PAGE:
The use of murine embryonic stem cells, alginate encapsulation, and rotary microgravity bioreactor in bone tissue engineering
Hwang, Y. S., et al. (2009). "The use of murine embryonic stem cells, alginate encapsulation, and rotary microgravity bioreactor in bone tissue engineering." Biomaterials 30 4: 499-507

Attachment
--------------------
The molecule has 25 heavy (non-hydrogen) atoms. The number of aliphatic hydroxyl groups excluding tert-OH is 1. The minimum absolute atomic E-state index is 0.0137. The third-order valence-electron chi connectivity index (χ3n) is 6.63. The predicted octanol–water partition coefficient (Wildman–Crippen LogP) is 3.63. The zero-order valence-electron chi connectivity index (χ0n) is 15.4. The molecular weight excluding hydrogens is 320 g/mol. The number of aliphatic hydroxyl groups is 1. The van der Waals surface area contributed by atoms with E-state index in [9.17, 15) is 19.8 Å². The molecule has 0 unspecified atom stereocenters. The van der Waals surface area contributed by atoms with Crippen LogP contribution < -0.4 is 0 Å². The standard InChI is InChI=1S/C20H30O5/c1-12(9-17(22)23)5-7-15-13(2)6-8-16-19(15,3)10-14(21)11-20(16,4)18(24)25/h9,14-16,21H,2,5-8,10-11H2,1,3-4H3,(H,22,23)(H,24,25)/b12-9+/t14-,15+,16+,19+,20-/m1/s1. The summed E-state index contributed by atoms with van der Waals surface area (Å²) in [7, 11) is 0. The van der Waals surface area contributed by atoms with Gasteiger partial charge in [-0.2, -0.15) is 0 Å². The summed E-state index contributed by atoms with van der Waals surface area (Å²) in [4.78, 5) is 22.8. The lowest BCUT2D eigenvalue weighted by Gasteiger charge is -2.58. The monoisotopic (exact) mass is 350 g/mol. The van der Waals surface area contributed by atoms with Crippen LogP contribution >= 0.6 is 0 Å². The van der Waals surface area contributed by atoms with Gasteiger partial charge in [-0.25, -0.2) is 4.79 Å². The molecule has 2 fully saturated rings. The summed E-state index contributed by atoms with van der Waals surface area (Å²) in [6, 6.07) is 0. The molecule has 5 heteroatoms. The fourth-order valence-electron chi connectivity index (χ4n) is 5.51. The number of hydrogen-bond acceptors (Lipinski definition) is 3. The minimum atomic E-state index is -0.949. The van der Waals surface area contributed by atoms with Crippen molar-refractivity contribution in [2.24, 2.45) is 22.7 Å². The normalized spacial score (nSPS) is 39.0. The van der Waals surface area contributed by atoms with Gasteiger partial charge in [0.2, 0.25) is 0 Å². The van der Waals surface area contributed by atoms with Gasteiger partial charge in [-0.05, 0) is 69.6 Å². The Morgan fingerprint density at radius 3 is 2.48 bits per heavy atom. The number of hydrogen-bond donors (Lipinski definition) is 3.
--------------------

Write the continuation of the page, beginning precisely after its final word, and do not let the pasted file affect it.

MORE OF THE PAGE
The application of embryonic stem cells (ESCs) in bone tissue engineering and regenerative medicine requires the development of suitable bioprocesses that facilitate the integrated, reproducible, automatable production of clinically-relevant, scaleable, and integrated bioprocesses that generate sufficient cell numbers resulting in the formation of three-dimensional (3D) mineralised, bone tissue-like constructs. Previously, we have reported the enhanced differentiation of undifferentiated mESCs toward the osteogenic lineage in the absence of embryoid body formation. Herein, we present an efficient and integrated 3D bioprocess based on the encapsulation of undifferentiated mESCs within alginate hydrogels and culture in a rotary cell culture microgravity bioreactor. Specifically, for the first 3 days, encapsulated mESCs were cultured in 50% (v/v) HepG2 conditioned medium to generate a cell population with enhanced mesodermal differentiation capability followed by osteogenic differentiation using osteogenic media containing ascorbic acid, β-glycerophosphate and dexamethasone. 3D mineralised constructs were generated that displayed the morphological, phenotypical, and molecular attributes of the osteogenic lineage, as well mechanical strength and mineralised calcium/phosphate deposition. Consequently, this bioprocess provides an efficient, automatable, scalable and functional culture system for application to bone tissue engineering in the context of macroscopic bone formation.